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Enhancing Creative Thought

Sasha Reinhardt

on 27 November 2011

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Transcript of Synectics

SYNECTICS resources, Tools and Graphic Organizers By: Sasha Reinhardt, Bria Stacy And Vicki O'hair What is synectics? Synectics is a strategy designed to make the unfamiliar more familiar, or understandable, by using comparisons. The chief element of synectics is the use of analogies and metaphors. Students will play with analogies until they are used to them and become skilled at making metaphoric comparisons.

Then the students will be able to use analogies to solve problems in the classroom. why are synectics used? The foundations of synectics have 4 basic principles that challenge conventional views of creativity. Synectics are used:

to lead us into an illogical world of thought 1. Creativity is important and synectics are designed to increase creative expression, empathy, problem solving and insight into social relations. 2. Creativity is not mysterious; it can be described. People can be trained to increase and use their creativity. 3. Creative invention is similar in all areas: The same intellectual process is used in arts, science, engineering, etc. 4. Individual and group creative thinking are very similar. Metaphors: What are they good for? Using metaphors in the synectic model allows creativity to become a conscious process By comparing one obect or idea with another, we can establish a relationship of likeness; using one object or idea in place of the other. This draws from a students knowledge and helps them connect prior knowledge to new content or to look at it in a new way. three types of analogy in synectic exercises personal analogy Requires empathy with an object or idea. The student must feel they are part of the elements of the problem. direct analogy Requires students to compare two objects or ideas. It is used to transfer variables of one problem to another to create a new perspective. compressed conflict A two word phrase in which the words contradict each other. This analogy provides the broadest insight into a subject.
Strategies in Using synectics
1. Making the familiar strange - helps students see old ideas in a new, creative light. Students use analogies to create conceptual distance by describing the problem how they see it. The student becomes the analogy and then creates a direct analogy. 2. Making the strange familiar: makes new, unfamiliar ideas more meaningful. The students select a direct analogy and then choose a compressed conflict to create a final analogy. In 1961, William Gordon created a model for thinking creatively through the use of analogies or metaphors and synectics were developed. How do Students Benefit from Synectics? 1. Helps students move their thinking from literal, to non-literal, allows for creative thinking. 2. By indentifying similarities and differences students enhance their understanding of the ability to use knowledge. 3. Gives students more enriching projects by providing students another form of representation for learning. 4. Enhances students understanding through representing similarities and differences in graphic or symbolic form. 5. Develops students ability to think creatively because it can deliberately force strange things together to form uncommon connections 6. Allows students to be creative in their learning. 7. Stimulates the students to see and feel the original idea in fresh new ways. 8. Helps create a community of equals where the thought is the basis of understanding. Students are all put on the same page. how useful is the synectics strategy? Synectics can be used in all subject areas, and are particularly useful in the context of:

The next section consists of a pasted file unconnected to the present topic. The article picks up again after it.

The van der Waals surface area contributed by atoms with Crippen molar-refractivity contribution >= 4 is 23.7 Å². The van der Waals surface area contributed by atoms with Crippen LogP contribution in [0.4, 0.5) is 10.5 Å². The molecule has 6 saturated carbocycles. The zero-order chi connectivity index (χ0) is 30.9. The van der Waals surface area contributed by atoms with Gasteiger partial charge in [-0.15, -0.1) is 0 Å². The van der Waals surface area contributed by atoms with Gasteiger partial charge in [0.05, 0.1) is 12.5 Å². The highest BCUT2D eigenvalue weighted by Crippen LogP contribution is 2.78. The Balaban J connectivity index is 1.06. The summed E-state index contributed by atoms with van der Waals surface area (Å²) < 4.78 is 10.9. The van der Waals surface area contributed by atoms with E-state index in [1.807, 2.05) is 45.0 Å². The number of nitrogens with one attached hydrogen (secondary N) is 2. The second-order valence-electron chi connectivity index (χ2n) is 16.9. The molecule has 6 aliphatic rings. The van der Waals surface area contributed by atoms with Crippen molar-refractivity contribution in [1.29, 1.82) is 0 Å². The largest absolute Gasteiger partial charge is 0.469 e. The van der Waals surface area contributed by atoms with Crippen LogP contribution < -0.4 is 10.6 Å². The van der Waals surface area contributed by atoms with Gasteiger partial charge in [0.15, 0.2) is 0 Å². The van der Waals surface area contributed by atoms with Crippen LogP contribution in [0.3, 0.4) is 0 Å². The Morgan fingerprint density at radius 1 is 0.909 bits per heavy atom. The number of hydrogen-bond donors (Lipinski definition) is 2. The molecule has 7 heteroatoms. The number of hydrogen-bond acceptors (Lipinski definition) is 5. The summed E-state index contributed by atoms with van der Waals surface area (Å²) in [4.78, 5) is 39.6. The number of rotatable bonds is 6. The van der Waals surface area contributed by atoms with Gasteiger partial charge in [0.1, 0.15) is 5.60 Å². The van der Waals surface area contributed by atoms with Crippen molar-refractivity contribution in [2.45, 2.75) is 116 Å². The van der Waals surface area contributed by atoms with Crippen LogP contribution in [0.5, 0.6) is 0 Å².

1. Creative Writing

2. Problem Solving 3. Exploring Social Problems 4. Creating a Design or Product 5. Broadening our Perspectives of a concept to provide us with opportunities to see things in a new way
to develop new ways of expressing ourselves and tackling problems. http://prezi.com/xgse6c1by3s0/synectics/
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